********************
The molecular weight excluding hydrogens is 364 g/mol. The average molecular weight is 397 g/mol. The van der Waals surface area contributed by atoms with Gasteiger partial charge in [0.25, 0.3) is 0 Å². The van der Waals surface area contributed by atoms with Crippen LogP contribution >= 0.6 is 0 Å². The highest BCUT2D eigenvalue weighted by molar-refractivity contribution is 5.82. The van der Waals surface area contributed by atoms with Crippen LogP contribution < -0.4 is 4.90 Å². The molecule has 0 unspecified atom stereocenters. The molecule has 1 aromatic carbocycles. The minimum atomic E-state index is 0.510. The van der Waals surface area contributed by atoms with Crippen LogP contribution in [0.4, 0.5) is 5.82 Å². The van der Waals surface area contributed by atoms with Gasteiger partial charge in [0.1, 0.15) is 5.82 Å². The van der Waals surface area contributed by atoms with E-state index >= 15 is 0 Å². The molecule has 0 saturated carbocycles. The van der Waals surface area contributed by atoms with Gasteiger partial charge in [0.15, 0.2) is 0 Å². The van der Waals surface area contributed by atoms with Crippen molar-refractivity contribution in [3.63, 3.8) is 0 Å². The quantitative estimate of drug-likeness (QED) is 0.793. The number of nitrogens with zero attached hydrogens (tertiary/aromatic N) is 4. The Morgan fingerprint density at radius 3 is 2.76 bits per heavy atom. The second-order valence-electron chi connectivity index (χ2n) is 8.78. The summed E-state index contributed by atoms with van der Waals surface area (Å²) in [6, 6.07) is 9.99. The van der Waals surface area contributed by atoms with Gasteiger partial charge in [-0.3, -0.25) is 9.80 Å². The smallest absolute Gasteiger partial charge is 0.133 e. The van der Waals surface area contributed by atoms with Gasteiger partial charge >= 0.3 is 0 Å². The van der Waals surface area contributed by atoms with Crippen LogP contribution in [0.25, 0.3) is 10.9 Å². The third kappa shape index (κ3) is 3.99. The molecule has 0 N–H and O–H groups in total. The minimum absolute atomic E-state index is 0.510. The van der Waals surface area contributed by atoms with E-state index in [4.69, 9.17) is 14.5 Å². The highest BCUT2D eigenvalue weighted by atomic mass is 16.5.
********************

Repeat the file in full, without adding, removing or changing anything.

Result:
The molecular weight excluding hydrogens is 364 g/mol. The average molecular weight is 397 g/mol. The van der Waals surface area contributed by atoms with Gasteiger partial charge in [0.25, 0.3) is 0 Å². The van der Waals surface area contributed by atoms with Crippen LogP contribution >= 0.6 is 0 Å². The highest BCUT2D eigenvalue weighted by molar-refractivity contribution is 5.82. The van der Waals surface area contributed by atoms with Crippen LogP contribution < -0.4 is 4.90 Å². The molecule has 0 unspecified atom stereocenters. The molecule has 1 aromatic carbocycles. The minimum atomic E-state index is 0.510. The van der Waals surface area contributed by atoms with Crippen LogP contribution in [0.4, 0.5) is 5.82 Å². The van der Waals surface area contributed by atoms with Gasteiger partial charge in [0.1, 0.15) is 5.82 Å². The van der Waals surface area contributed by atoms with E-state index >= 15 is 0 Å². The molecule has 0 saturated carbocycles. The van der Waals surface area contributed by atoms with Gasteiger partial charge in [0.15, 0.2) is 0 Å². The van der Waals surface area contributed by atoms with Crippen molar-refractivity contribution in [3.63, 3.8) is 0 Å². The quantitative estimate of drug-likeness (QED) is 0.793. The number of nitrogens with zero attached hydrogens (tertiary/aromatic N) is 4. The Morgan fingerprint density at radius 3 is 2.76 bits per heavy atom. The second-order valence-electron chi connectivity index (χ2n) is 8.78. The summed E-state index contributed by atoms with van der Waals surface area (Å²) in [6, 6.07) is 9.99. The van der Waals surface area contributed by atoms with Gasteiger partial charge in [-0.3, -0.25) is 9.80 Å². The smallest absolute Gasteiger partial charge is 0.133 e. The van der Waals surface area contributed by atoms with Gasteiger partial charge >= 0.3 is 0 Å². The van der Waals surface area contributed by atoms with Crippen LogP contribution in [0.25, 0.3) is 10.9 Å². The third kappa shape index (κ3) is 3.99. The molecule has 0 N–H and O–H groups in total. The minimum absolute atomic E-state index is 0.510. The van der Waals surface area contributed by atoms with E-state index in [4.69, 9.17) is 14.5 Å². The highest BCUT2D eigenvalue weighted by atomic mass is 16.5.